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28.08.2019 | Ausgabe 1/2020

Clinical Reviews in Allergy & Immunology 1/2020

Cholangiocarcinoma in Patients with Primary Sclerosing Cholangitis (PSC): a Comprehensive Review

Clinical Reviews in Allergy & Immunology > Ausgabe 1/2020
Junmin Song, Yang Li, Christopher L. Bowlus, GuoXiang Yang, Patrick S. C. Leung, M. Eric Gershwin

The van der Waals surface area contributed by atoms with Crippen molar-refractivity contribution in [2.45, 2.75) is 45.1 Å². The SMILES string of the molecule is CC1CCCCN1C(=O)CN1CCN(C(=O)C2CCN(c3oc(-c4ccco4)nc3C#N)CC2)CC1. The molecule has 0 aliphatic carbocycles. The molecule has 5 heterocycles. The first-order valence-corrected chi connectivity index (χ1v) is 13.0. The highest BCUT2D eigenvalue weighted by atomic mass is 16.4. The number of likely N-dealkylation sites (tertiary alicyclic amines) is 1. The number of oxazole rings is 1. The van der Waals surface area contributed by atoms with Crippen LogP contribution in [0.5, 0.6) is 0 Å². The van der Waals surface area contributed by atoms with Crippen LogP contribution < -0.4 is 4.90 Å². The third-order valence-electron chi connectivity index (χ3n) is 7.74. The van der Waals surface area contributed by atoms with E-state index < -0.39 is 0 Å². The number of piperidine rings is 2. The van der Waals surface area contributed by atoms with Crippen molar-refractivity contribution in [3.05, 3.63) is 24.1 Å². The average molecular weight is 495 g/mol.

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Cholangiocarcinoma (CCA) is the most common malignancy in patients with primary sclerosing cholangitis (PSC) and carries a high rate of mortality. Although the pathogenesis of CCA in PSC is largely unknown, inflammation-driven carcinogenesis concomitant with various genetic and epigenetic abnormalities are underlying factors. The majority of CCA cases develop from a dominant stricture (DS), which is defined as a stricture with a diameter < 1.5 mm in the common bile duct or < 1.0 mm in the hepatic duct. In PSC patients presenting with an abrupt aggravation of jaundice, pain, fatigue, pruritus, weight loss, or worsening liver biochemistries, CCA should be suspected and evaluated utilizing a variety of diagnostic modalities. However, early recognition of CCA in PSC remains a major challenge. Importantly, 30–50% of CCA in PSC patients are observed within the first year following the diagnosis of PSC followed by an annual incidence ranging from 0.5 to 1.5 per 100 persons, which is nearly 10 to 1000 times higher than that in the general population. Cumulative 5-year, 10-year, and lifetime incidences are 7%, 8–11%, and 9–20%, respectively. When PSC-associated CCA is diagnosed, most tumors are unresectable, and no effective medications are available. Given the poor therapeutic outcome, the surveillance and management of PSC patients who are at an increased risk of developing CCA are of importance. Such patients include older males with large-duct PSC and possibly concurrent ulcerative colitis. Thus, more attention should be paid to patients with these clinical features, in particular within the first year after PSC diagnosis. In contrast, CCA is less frequently observed in pediatric or female PSC patients or in those with small-duct PSC or concurrent Crohn’s disease. Recently, new biomarkers such as antibodies to glycoprotein 2 have been found to be associated with an increased risk of developing CCA in PSC. Herein, we review the literature on the pathogenesis, incidence, clinical features, and risk factors, with a focus on various diagnostic modalities of PSC-associated CCA.

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